Nurses are considered the backbone of the medical care-giver community. Good quality patient care centers on having a competent educated nursing labor force. There is a wealth of empirical evidence that has demonstrated Baccalaureate (BSN) nurses are associated with fewer medication errors, lower mortality rates, and greater overall positive patient outcomes than nurses at lower levels of educational achievement. For example, Brady, Malone, and Fleming (2009) performed an extensive literature review and found that BSN nurses made fewer medication errors than their less educated counterparts. Aiken and associates (2003) found a strong link between RN education level and patient outcomes. Their findings indicated that for every ten percent increase in the proportion of BSN nurses in a surgical unit there was a four percent decrease in the risk of death to patients. In a large study of nearly 47,000 patients conducted at the University Toronto it was found that hospital systems that had higher proportions of BSN-prepared nurses tended to have significantly lower 30-day mortality rates (Tourangeau et al., 2007). And Friese et al. (2008) found that nursing education level was significantly associated with positive patient outcomes of hospitalized cancer patients undergoing surgery. The researchers concluded that a higher proportion on BSN nurses would significantly lower adverse patient outcomes.
It is clear from the research that BSN nurses demonstrate improved job performance and better patient outcomes than nurses without that level of training. The discipline required to obtain a BSN indicates that the individual also possess a special array of traits and skills that are probably partly inherent in the individual and partly developed by the training. These characteristics include:
1. An empathetic and caring nature. A nurse that does not care about their patients will not deliver proper patient care. But caring is not the same thing as understanding. A good nurse is able to identify with a patient's situation, understand it, and feel it in order to give the patient quality of care that they deserve.
2. Flexibility. Because no one day is like the last a good nurse needs to be able to adapt to different circumstances. Sometimes events will change rapidly in the same day so a good BSN nurse will require a healthy portion flexibility and adaptability.
3. Detail-oriented and responsible. BSN nurses are trained to be meticulous in their duties. Of course this is one reason why they are associated with better patient outcomes. This is a crucial facet in delivering good quality care to patients.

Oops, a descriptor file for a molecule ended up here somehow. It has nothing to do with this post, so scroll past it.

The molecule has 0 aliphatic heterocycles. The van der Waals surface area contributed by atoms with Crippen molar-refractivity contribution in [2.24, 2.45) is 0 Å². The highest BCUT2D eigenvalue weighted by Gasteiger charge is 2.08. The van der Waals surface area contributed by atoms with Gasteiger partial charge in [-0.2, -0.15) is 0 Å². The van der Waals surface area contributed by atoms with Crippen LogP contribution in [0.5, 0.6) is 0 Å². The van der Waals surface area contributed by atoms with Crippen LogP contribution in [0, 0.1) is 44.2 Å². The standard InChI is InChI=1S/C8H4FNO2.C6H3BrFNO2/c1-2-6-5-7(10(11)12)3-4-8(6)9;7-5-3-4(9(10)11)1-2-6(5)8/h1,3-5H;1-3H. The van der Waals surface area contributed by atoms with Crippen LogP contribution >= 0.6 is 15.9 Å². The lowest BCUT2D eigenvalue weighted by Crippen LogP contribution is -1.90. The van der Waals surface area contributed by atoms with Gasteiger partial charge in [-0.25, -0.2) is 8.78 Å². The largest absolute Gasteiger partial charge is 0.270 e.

4. Good judgment and the ability to think quickly. BSN nurses must be able to look at a patient's condition and assess it accurately. During times of emergencies a patient's life may hang on the decision of the nurse. BSN nurses therefore need to display constant sound judgment and the ability to think and act as the situation demands.
5. There can be a lot of stressors in the professional life of a BSN nurse so being emotionally stable and having good endurance goes a long way. Nursing shifts can be long and the patient to nurse ratio can keep a person quite busy, so being at ease with oneself and having good staying power is important.
6. Good communication skills are a must. Nurses interact with other nurses, doctors, patients, and patients' families on a daily basis. It is important to be able to communicate with others clearly and efficiently. It is also helpful to be able to "read" other people as well.
This is not to say that being caring, detail oriented, and other qualities are not present to some extent in nurses with less education than a BSN; however, the quality of education and training that BSN nurses receive allow them to be able to express these characteristics to a much greater degree, be prepared for many contingencies, and to have the confidence and knowledge to perform their duties efficiently. One area that BSN nurses seem especially adept at as a result of their training is in the area of critical thinking skills. Critical thinking skills allow a person to analyze, deconstruct, and interpret a wide variety of situations from patient care issues, to understanding other people, to understanding one's own issues. Thus, good critical thinking skills can be linked to better job performance, greater job satisfaction, better personal relationships, and overall life satisfaction (Zurmehly, 2008). Critical thinking abilities have been demonstrated to improve in nursing students as they progress through a BSN program. Profetto-McGrath (2003) found that several measures of critical thinking skills improved as students progressed from the first year to the fourth year of a BSN program. Thus, the training received by BSN students is fundamental in not only their nursing skill development, but in their ability to understand and formulate solutions to a wide array of problems.